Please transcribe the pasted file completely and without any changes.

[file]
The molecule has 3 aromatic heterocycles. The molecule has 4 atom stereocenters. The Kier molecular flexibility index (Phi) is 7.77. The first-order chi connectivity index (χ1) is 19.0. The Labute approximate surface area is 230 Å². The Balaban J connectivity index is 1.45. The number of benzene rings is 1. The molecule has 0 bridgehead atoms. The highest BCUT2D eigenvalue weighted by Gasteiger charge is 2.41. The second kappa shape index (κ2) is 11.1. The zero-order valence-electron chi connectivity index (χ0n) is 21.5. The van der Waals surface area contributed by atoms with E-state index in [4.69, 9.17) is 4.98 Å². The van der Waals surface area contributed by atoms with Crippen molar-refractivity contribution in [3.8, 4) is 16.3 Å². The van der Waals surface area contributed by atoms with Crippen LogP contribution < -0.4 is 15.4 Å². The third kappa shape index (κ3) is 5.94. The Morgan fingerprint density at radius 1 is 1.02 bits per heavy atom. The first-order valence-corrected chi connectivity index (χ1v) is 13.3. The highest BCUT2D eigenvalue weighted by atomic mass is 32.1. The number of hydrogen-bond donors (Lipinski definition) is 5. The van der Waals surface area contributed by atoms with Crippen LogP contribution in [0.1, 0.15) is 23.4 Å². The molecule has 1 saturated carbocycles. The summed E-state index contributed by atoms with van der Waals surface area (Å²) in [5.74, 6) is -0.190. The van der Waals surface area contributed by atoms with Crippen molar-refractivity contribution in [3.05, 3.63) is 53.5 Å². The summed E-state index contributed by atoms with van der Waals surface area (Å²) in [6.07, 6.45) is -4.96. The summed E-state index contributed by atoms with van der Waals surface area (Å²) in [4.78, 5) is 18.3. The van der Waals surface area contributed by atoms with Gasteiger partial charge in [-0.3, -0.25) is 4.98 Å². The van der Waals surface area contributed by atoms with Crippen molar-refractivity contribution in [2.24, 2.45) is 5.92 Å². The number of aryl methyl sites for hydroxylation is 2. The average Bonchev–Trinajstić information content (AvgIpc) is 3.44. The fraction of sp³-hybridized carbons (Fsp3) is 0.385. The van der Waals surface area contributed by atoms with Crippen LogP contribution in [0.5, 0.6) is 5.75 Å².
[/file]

The molecule has 3 aromatic heterocycles. The molecule has 4 atom stereocenters. The Kier molecular flexibility index (Phi) is 7.77. The first-order chi connectivity index (χ1) is 19.0. The Labute approximate surface area is 230 Å². The Balaban J connectivity index is 1.45. The number of benzene rings is 1. The molecule has 0 bridgehead atoms. The highest BCUT2D eigenvalue weighted by Gasteiger charge is 2.41. The second kappa shape index (κ2) is 11.1. The zero-order valence-electron chi connectivity index (χ0n) is 21.5. The van der Waals surface area contributed by atoms with E-state index in [4.69, 9.17) is 4.98 Å². The van der Waals surface area contributed by atoms with Crippen molar-refractivity contribution in [3.8, 4) is 16.3 Å². The van der Waals surface area contributed by atoms with Crippen LogP contribution < -0.4 is 15.4 Å². The third kappa shape index (κ3) is 5.94. The Morgan fingerprint density at radius 1 is 1.02 bits per heavy atom. The first-order valence-corrected chi connectivity index (χ1v) is 13.3. The highest BCUT2D eigenvalue weighted by atomic mass is 32.1. The number of hydrogen-bond donors (Lipinski definition) is 5. The van der Waals surface area contributed by atoms with Crippen LogP contribution in [0.1, 0.15) is 23.4 Å². The molecule has 1 saturated carbocycles. The summed E-state index contributed by atoms with van der Waals surface area (Å²) in [5.74, 6) is -0.190. The van der Waals surface area contributed by atoms with Crippen molar-refractivity contribution in [3.05, 3.63) is 53.5 Å². The summed E-state index contributed by atoms with van der Waals surface area (Å²) in [6.07, 6.45) is -4.96. The summed E-state index contributed by atoms with van der Waals surface area (Å²) in [4.78, 5) is 18.3. The van der Waals surface area contributed by atoms with Gasteiger partial charge in [-0.3, -0.25) is 4.98 Å². The van der Waals surface area contributed by atoms with Crippen molar-refractivity contribution in [2.24, 2.45) is 5.92 Å². The number of aryl methyl sites for hydroxylation is 2. The average Bonchev–Trinajstić information content (AvgIpc) is 3.44. The fraction of sp³-hybridized carbons (Fsp3) is 0.385. The van der Waals surface area contributed by atoms with Crippen LogP contribution in [0.5, 0.6) is 5.75 Å².